Sunday, June 24, 2007

Biodegradable device allows surgeons to repair heart valves in babies

Star: KUALA LUMPUR: A biodegradable ring, which comes in a variety of sizes smaller than the 26mm conventional ring, has enabled cardiac surgeons to repair heart valves in children as young as six months old.
The National Heart Institute (IJN), the first institute in the Asia Pacific region to use the Kalangos Ring (since last February), has conducted about 40 operations using such rings, in which 37 of them were done on children.
Datuk Dr Mohd Azhari Yakub, chief cardiothoracic surgeon at IJN, said that one of the patients was a six-month-old baby.
Prior to this, the conventional ring used to repair heart valves was 26mm and surgeons would have to modify the ring for children, or defer operations to repair heart valves for children until they were older.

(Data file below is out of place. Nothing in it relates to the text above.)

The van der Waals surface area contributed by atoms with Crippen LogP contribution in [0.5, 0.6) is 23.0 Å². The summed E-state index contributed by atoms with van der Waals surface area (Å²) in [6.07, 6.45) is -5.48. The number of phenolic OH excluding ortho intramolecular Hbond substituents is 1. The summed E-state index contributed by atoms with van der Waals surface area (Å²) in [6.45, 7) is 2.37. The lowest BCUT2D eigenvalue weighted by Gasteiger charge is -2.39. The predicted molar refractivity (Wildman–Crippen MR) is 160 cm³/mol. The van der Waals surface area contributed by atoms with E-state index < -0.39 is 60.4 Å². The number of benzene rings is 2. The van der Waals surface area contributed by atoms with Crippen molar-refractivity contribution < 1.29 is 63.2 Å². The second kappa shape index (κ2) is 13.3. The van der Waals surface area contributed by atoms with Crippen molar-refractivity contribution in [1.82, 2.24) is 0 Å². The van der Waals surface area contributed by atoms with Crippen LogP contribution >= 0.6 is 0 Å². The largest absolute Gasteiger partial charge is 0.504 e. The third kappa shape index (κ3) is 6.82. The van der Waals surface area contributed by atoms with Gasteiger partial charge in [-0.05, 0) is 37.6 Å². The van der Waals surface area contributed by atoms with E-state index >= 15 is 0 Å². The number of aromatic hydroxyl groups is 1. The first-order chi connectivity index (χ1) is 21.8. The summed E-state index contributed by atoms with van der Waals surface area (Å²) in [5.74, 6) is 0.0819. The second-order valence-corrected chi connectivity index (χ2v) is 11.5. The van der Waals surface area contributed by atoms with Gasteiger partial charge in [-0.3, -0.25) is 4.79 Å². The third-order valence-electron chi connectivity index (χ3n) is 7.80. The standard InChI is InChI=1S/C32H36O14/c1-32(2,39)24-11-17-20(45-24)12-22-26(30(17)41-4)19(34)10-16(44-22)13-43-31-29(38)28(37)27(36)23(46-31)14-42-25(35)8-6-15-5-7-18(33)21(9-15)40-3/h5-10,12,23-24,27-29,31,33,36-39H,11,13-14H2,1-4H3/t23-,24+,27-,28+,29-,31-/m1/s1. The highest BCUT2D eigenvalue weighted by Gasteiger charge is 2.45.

The Kalangos Ring, made from synthetic polydioxanone polymer, with its smallest size at 16mm, dissolves within the heart tissue, and as such, does not require the use of anti-coagulation drugs.
It was designed by Prof Afksendiyos Kalangos who lectures on cardiothoracic surgery at University Hospital of Geneva, Switzerland. He said that he first implanted the innovative ring to stabilise the repaired valve on a patient in 1994 in Geneva.
He then experimented with the device for 10 years before creating the biodegradable ring.
Prof Kalangos said that he has personally used the ring on more than 300 patients, in which 70% of the cases were children. In addition, other doctors who have adopted the ring have performed similar operations on 700 more patients.
Both Prof Kalangos and Dr Mohd Azhari spoke at the First Advanced Valve Repair in Children Symposium held at IJN on Friday and Saturday, to promote understanding in the surgical management of valve repair in children.
Dr Mohd Azhari said that the Kalangos Ring provided predictable and durable repair, while the conventional ring was only a temporary solution for patients who would eventually need valve replacement.
He said that from 1993 up to September last year, IJN had performed valve repair surgery on 837 patients.

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